When you get an anxiety panic attack, you feel suddenly very overwhelmed, which follows a trigger that leaves you completely bewildered and sure that you’ll die next. Luckily, much safer than the feelings, however, panic attacks are nothing more than a set of safety-valve reactions that allows you survival and self-preservation. But then why are these anxiety panic attacks so scary when they’re safe? And what exactly are sleep anxiety panic attacks?
When you’ve accumulated a high amount of stress, when your body and mind have reached and even overflown their capacity to handle more of the same, panic attacks happen. Of course, anxiety panic attacks can happen at any time of day and night. Hence the sleep panic attacks are those that happen during our sleep, in the night.
Panic attacks usually happen as a culmination of stress accumulation. Hence, when it happens, it usually tells you that your mind and body have reached and crossed their capacity. Since, panic is an extension of an anxiety upsurge; it is but normal that the spillover happen anytime, day or night. When it occurs at night, the result is a sleep panic attack.
Not necessarily the best, however the fastest way to keep your sleep panic attack in check is using pills. But it’s a good idea to hold on to the though and don’t act unless it’s really your last resort. True, they happen suddenly and when you’re sleeping, it’s really nasty and they make you really vulnerable. But they can be handled, nevertheless. What you really need to do is find your best way to relax your mind and once you did that, incorporate that in your day to day life. So basically when the anxiety panic attack happens, you’re prepared, you can immediately enter that relaxed (and trained) state of mind and your sleep panic attacks disappears as your stress levels come down.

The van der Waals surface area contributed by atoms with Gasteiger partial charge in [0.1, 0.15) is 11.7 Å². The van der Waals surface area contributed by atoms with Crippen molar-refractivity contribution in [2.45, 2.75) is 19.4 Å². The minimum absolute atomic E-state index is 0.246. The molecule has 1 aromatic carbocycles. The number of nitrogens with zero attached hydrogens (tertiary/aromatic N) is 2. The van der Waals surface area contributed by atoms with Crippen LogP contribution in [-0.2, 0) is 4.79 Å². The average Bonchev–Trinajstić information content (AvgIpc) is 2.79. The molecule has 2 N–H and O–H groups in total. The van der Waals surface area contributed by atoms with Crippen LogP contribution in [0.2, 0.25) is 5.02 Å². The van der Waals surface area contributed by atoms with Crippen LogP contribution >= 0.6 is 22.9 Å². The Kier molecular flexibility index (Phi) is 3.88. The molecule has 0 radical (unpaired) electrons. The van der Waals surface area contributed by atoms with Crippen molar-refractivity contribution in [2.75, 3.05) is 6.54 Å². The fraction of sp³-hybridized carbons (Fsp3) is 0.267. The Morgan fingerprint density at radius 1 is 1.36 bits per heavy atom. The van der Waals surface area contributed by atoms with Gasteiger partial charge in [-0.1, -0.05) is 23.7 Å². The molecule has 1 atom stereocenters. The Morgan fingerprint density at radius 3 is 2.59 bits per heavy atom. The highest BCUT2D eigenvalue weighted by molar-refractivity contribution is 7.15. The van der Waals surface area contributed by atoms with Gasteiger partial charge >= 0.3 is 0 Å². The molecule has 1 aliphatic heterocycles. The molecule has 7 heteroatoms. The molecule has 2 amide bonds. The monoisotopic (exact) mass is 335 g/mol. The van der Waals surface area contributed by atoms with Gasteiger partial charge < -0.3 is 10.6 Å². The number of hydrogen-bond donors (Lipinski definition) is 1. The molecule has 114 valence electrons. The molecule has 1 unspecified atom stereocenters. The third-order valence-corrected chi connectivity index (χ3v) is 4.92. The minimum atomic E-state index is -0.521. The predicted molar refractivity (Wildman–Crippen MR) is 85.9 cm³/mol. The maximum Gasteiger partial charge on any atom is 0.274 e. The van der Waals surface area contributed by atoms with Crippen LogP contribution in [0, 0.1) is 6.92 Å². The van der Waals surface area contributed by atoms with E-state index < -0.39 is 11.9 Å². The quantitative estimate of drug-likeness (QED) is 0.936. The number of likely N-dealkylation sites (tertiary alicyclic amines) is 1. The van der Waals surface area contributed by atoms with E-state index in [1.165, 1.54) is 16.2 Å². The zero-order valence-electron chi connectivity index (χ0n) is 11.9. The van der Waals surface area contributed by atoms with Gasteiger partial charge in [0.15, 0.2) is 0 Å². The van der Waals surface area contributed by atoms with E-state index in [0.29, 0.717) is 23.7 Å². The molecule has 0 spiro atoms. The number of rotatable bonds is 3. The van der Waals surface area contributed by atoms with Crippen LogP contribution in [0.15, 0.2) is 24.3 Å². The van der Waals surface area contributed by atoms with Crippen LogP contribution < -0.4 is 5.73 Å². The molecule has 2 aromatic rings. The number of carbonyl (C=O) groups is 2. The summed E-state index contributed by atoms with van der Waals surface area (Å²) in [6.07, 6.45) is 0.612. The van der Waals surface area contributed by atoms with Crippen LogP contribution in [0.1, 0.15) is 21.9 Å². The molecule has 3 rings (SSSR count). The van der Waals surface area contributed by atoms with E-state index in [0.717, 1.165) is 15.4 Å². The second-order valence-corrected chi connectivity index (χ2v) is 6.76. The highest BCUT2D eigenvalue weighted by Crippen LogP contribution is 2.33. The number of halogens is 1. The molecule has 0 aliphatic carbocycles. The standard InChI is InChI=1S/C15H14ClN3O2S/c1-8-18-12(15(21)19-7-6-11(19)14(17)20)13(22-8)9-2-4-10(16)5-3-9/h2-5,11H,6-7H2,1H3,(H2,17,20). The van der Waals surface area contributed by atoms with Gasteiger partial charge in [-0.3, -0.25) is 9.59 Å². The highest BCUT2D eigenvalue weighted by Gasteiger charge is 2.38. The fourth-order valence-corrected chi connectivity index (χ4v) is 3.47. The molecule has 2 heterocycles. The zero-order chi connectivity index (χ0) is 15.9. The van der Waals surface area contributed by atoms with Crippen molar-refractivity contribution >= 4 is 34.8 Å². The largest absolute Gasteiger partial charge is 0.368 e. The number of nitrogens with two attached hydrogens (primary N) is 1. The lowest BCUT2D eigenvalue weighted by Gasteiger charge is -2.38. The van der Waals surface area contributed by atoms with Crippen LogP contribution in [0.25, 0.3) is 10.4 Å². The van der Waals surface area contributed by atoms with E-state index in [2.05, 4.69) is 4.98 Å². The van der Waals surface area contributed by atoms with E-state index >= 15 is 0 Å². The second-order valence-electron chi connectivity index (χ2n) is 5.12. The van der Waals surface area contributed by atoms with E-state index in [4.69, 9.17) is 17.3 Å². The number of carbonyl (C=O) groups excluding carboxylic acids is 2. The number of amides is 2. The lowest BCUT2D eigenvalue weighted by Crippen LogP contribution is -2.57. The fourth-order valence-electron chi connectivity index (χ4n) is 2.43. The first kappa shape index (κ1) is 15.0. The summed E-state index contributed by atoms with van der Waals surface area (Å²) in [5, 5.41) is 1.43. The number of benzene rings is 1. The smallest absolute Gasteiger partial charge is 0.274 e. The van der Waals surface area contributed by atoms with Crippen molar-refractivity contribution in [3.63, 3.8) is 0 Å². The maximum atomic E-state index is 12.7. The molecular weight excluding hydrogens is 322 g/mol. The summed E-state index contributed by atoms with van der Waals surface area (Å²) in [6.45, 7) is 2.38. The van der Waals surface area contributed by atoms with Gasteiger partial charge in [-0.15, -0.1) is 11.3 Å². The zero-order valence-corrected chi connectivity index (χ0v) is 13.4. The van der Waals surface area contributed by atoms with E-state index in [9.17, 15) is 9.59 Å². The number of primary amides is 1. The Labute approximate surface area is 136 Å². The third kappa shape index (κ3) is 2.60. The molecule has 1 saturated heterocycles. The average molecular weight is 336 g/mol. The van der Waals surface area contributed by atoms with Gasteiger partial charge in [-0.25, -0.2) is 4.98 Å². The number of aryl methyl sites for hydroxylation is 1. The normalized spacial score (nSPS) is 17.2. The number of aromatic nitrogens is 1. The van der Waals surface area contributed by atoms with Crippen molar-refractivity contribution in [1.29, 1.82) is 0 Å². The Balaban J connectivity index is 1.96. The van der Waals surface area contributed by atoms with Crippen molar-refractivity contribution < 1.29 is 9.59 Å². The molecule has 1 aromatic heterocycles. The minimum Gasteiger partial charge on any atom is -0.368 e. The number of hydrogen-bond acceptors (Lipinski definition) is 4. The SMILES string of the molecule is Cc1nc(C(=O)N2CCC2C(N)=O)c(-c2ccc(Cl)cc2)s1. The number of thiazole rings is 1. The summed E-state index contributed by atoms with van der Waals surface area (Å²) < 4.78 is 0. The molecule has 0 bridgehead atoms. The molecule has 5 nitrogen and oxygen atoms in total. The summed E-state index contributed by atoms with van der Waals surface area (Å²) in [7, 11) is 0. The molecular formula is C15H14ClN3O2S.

You can take some precautions that will help you in handling this, such as:
- Learn to say ‘No’ when it does not feel right for you to do something. This is as valid at home, as it is outside the home, i.e. at your work place and among friends.
- Take some time off, let’s say an hour every day and make it your personal hour. Some things you could do are walk, gym, watch TV, read a book, indulge in your favorite hobby, really anything it takes for you to feel good and relaxed.
- Develop a healthy habit of sharing your anxiety panic problems with someone that is close to you – such as your spouse, your parents, brothers, sisters, friends, colleagues at work – anyone tjat upi really feel they are ready to listen and won’t judge. The act of discussing your feelings, your fears and problems is highly therapeutical.
- Find some workshops that teach you how to manage stress. This is quite often necessary because today’s levels of stress are higher then ever before and sadly we are not equipped well enough to handle it properly, thus the build-up of anxiety.
- Make sure you do not postpone any therapeutical actions. Whether that means changing your highly stressful job, simply moving out of a dead-end relationship, planning for a safety net (be that financial or emotional) for the future, etc; try to not procrastinate. It is very true what they say to not postpone for tomorrow whatever you can achieve today.